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Robobugs - Insect Cyborgs
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Robobugs: Robo Bugs And Insect Cyborgs
Robobugs and insect cyborgs are essentially an offshoot in a branch of robotics and bionics that aims to mimic insect behavior through either creating complete robots which imitate insect behavior like motion, or more insidiously, designing and manufacturing insect cyborgs which allow real insects to be monitored, manipulated, and controlled through remote control, computer program, or some other form of direction. Certainly, there have been many advances in the area of bionics to the point where the Ornithopter, which was once only dreamed about by the likes of Leonardo DaVinci, is now being produced as a children's toy. Science fiction is full of renderings of robobugs and insect cyborgs but how close has actual science evolved to actually being able to create robo bugs like the robotic spiders Tom Cruise, as John Anderton, faced in the neo-noir film Minority Report. This article will take a look at some of the latest innovations and progress in the field of robobugs and insect cyborgs and try to look at the current state of affairs in this very real future.
To begin an exploration into the field of robobugs you may do well to convince yourself that such things are very real and that projects are being pursued by corporations as well as governments to advance the insect cyborg abilities and be the first to truly master this technology which could then be used as a tool or a weapon. The United States defense agency DARPA has unveiled publicly a program titled Hybrid Insect Micro Electromechanical Systems (HI-MEMS) which has been designed to do just that. A primary goal of the HI-MEMS project is to design futuristic technology to control the locomotion of insects effectively creating insect cyborgs. Just as an equestrian athlete may control a horse through the use of reigns, the HI-MEMS robobug project seeks similar capabilities for use on this subclass of the arthropods. This could conceivably mean creating controlling mechanisms to remotely control these fascinating invertebrate's flight patterns (the only group of invertebrates that can fly is insects) or the HI-MEMS project might tap into the walking gait of such insects and maneuver them to meet human desire. These insect cyborgs will make use of the highly efficient and evolved biological systems inherent in insects to outperform the batteries and motors of conventional robotics. That is one of the goals of the project anyway. One of the problem of early adopter's of the insect cyborg idea is the necessity to power the machine-insect interface in order to deliver a suitable lifetime for the different sensors, recording devices, or other electronic components. Recent advancements have seen biology researchers create an implantable biofuel cell that harvests chemical energy from the slave insect's body and converts it to electricity for use in controlling things. Cockroaches have been a prime candidate for insect cyborg research due to their body having enough surface area to hold the machine-insect interface and also in part because the cockroach is one of the fastest walking insects. The cockroach produces a sugar trehalose from it's food and from there the biofuel cell implant breaks down the trehalose into two monosaccarides using an enyme. Next, a second enzyme oxidizes these simpler sugars in order to release electrons which are captured by a cathode that has been implanted into the cockroach's circulatory system. Unlike humans and other vertebrates, invertebrates have an open circulatory system which means that the blood pressure is not high and makes devices such as the described fuel cell feasible.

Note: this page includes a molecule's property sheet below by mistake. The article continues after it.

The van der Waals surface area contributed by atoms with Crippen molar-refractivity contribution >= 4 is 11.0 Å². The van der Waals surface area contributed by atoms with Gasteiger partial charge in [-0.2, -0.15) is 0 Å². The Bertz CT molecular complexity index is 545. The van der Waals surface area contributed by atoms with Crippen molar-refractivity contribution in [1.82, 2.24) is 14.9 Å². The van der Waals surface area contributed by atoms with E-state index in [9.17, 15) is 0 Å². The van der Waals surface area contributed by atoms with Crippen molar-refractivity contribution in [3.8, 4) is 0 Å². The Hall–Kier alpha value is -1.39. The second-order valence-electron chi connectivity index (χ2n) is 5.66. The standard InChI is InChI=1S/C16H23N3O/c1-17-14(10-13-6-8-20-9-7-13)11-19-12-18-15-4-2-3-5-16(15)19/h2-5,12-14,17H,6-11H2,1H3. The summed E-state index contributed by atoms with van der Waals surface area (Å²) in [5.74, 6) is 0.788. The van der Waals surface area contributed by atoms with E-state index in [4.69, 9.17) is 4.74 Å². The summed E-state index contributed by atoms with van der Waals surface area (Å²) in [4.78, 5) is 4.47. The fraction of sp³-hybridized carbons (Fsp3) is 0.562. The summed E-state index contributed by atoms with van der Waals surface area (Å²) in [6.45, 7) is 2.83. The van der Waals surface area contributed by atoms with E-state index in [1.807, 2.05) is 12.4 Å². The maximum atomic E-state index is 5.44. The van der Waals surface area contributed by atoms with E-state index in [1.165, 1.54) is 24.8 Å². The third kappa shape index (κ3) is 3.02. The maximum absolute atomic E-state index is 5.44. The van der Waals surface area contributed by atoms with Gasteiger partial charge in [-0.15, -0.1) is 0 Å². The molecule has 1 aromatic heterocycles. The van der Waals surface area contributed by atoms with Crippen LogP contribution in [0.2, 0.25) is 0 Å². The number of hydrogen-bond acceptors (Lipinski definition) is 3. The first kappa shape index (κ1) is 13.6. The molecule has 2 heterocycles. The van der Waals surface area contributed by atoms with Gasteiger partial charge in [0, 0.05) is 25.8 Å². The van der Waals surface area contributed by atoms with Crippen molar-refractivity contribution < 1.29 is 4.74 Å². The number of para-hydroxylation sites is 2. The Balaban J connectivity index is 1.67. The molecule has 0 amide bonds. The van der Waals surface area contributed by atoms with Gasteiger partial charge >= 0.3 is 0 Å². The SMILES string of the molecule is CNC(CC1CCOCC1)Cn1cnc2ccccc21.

. A true army of insect cyborgs could be gearing up as we speak and Raid spray might not be enough.